975. The Use Procalcitonin as a Predictor of Infections in Post-surgical Spinal Infections
Session: Poster Abstract Session: Clinical Studies of Bacterial Infection
Saturday, October 22, 2011
Room: Poster Hall B1
Background: Post-surgical spinal infections can be difficult to detect using the standard available blood tests (WBC, ESR, CRP). While the sensitivity of these tests is high, the specificity is low, making them poor diagnostic tools to guide treatment decisions, especially in the peri- and immediate post-operative period.

Methods:  In order to understand the effects of spinal surgery in the serum procalcitonin levels, we prospectively measured serum procalcitonin levels in 44 consecutive patients undergoing elective spinal surgery. Levels were measured pre-operatively and 24 hours after surgery. In a separate cohort, we followed 16 patients who returned to the emergency room or the outpatient clinic with complaints suggestive of post-surgical infection (fever, swelling, erythema and/or pain in the surgical site). Patients were evaluated by a neurosurgeon and an infectious diseases specialist. WBC, ESR, CRP and procacitonin were measured prior to antibiotic administration and surgical wound exploration. The diagnosis of infection was determined clinically prior to surgery (by the infectious diseases specialist and the neurosurgeon, both blind to the laboratory values). Confirmation of infection was based on intra-operative cultures and operative findings.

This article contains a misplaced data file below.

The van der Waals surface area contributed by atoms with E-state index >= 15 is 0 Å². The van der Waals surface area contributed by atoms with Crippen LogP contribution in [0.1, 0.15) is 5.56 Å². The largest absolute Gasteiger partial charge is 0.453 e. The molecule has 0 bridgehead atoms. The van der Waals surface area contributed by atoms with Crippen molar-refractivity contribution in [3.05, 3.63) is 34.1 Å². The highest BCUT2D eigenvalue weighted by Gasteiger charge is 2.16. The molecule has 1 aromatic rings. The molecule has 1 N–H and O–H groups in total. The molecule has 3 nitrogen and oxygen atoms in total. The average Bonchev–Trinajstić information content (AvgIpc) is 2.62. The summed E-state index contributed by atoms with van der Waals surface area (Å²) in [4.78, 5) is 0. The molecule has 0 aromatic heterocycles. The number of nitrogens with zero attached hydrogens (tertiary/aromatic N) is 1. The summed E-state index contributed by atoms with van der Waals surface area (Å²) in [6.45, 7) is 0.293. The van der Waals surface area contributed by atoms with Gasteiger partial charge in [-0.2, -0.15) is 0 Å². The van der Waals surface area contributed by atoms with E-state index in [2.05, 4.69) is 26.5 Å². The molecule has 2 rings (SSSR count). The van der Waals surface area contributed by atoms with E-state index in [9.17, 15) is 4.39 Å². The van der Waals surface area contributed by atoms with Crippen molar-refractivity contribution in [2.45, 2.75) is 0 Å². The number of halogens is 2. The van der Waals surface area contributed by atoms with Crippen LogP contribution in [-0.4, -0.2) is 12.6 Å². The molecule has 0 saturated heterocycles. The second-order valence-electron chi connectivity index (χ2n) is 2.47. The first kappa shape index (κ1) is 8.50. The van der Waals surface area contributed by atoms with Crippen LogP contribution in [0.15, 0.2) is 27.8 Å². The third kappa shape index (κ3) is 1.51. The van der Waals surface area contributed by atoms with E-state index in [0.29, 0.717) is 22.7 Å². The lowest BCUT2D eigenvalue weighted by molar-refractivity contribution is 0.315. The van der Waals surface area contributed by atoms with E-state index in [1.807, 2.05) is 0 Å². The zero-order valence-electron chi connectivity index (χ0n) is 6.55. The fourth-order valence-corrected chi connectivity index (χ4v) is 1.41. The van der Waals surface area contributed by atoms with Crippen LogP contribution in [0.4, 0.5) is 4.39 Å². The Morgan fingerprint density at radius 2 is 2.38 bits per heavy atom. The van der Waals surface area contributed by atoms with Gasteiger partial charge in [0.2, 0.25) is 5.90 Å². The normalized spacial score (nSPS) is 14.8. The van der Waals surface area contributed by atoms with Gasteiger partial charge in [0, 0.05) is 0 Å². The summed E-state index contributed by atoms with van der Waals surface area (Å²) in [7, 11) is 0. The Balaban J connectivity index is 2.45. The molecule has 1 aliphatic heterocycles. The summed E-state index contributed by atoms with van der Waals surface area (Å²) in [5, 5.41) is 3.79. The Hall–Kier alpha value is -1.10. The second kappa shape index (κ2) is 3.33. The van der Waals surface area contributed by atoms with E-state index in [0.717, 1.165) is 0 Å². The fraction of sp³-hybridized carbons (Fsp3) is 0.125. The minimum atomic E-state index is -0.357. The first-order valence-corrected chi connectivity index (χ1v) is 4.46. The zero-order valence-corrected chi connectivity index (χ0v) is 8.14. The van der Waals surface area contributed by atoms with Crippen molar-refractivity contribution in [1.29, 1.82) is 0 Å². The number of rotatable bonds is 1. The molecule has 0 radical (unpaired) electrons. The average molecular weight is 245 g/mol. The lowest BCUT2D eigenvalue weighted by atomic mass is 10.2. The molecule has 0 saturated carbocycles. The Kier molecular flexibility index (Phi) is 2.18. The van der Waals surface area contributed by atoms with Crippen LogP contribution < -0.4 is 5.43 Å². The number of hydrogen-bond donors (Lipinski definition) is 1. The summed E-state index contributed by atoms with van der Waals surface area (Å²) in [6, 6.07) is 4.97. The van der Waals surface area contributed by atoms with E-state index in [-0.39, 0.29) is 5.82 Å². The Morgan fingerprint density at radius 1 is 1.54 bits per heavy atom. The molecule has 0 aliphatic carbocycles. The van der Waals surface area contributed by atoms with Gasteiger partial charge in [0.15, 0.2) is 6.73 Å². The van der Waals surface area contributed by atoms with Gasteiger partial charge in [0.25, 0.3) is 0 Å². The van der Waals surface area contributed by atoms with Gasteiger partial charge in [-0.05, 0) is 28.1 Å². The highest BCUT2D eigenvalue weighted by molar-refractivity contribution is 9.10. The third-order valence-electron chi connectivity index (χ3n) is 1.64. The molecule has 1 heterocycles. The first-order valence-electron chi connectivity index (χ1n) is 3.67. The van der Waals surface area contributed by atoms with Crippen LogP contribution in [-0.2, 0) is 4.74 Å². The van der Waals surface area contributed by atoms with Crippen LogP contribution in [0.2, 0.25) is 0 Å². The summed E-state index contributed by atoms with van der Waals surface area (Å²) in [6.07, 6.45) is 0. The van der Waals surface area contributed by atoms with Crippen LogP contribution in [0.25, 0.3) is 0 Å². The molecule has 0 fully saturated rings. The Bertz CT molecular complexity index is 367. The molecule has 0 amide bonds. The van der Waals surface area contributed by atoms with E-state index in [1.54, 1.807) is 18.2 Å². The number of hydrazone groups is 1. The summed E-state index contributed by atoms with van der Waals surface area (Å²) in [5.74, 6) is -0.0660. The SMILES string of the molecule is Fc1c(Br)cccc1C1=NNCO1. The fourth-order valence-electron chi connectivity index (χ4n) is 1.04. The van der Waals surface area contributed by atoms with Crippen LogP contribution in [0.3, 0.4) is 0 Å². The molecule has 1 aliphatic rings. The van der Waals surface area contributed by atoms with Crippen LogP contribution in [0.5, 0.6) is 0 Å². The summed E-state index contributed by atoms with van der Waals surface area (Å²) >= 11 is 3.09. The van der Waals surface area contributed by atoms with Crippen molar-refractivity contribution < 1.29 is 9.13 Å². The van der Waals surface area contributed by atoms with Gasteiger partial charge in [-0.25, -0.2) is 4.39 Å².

Results: Among patients returning for evaluation for post-surgical spinal infections, procalcitonin had a sensitivity, specificity and positive predictive value of 90%, 83%, and 90%, respectively, performing better than ESR (with values of 90%, 20% and 69%) and CRP (100%, 17% and 64%) respectively as a tool for the diagnosis of early wound infection. All patients diagnosed with post-surgical infections had positive operative cultures.

Conclusion: The accuracy of procalcitonin in predicting the presence of post-operative spinal infections was higher than that of ESR ad CRP, making it a useful marker and adjuvant in treatment decision making. We anticipate that the use of procalcitonin will help predict the likelihood of post-operative spinal infections and its use will result in more effective and less invasive treatment for patients with post-operative spinal infections.


Subject Category: N. Hospital-acquired and surgical infections, infection control, and health outcomes including general public health and health services research

Katharine Cronk, MD, PhD1, Ana Moran, MD2, Omar Gonzalez, MD2 and Nicholas Theodore, MD3, (1)Barrow Neurological Institute, Phoenix, AZ, (2)Arizona Pulmonary Specialists, Phoenix, AZ, (3)Neurosurgery, Barrow Neurological Institute, St. Joseph Hospital, Phoenix, AZ

Disclosures:

K. Cronk, None

A. Moran, None

O. Gonzalez, None

N. Theodore, None

Findings in the abstracts are embargoed until 12:01 a.m. EST Thursday, Oct. 20 with the exception of research findings presented at IDSA press conferences.